Greece's Finance Ministry rushed to assuage concerns over the numerous handouts and tax cuts announced by the government in the run-up to the country's elections, after the European Commission expressed fears over a possible fiscal derailment.
Presenting the country's third enhanced surveillance report on Wednesday, Commission Vice President Valdis Dombrovskis told a news conference the tax cuts and bonuses for pensioners announced last month pose a risk to fiscal targets agreed with eurozone lenders.
“The package is costly and does not go in the right policy direction. It undoes some elements of important program reforms and these new measures pose a risk to achievement of agreed primary surplus target of 3.5 percent of GDP this year and beyond,” Dombrovskis said.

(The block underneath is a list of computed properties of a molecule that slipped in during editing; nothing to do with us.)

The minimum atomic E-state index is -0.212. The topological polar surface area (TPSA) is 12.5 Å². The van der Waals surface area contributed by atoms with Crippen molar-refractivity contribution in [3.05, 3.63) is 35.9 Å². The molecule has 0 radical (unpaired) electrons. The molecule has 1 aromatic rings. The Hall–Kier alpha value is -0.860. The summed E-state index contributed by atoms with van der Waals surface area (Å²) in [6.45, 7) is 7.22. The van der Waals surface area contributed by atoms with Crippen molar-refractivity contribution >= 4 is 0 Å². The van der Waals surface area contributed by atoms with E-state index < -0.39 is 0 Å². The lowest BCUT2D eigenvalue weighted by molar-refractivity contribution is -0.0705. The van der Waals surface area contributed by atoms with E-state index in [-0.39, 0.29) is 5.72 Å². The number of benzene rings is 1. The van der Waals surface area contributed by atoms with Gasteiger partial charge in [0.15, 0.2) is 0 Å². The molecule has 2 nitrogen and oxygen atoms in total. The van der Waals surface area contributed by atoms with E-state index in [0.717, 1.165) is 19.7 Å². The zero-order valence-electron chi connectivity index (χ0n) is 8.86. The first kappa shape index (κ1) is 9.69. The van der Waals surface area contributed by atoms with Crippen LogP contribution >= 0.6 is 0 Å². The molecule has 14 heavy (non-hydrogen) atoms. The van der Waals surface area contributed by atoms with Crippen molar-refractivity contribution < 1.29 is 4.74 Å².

Responding to the EU official, finance ministry sources quoted by state-run news agency ANA-MPA said the primary surplus target for 2019 is safe.
“The Finance Ministry insists that the primary general government surplus for 2019 will be 4.1 pct of GDP, thus exceeding the target by 0.6 points and creating a corresponding fiscal space,” the ministry sources said.
“Given that the measures voted have been estimated at 0.6 pct of GDP, the Finance Ministry is certain that the 2019 target will be achieved.”
The same sources said the Commission had expressed fears over Greece's targets in the past which never materialized.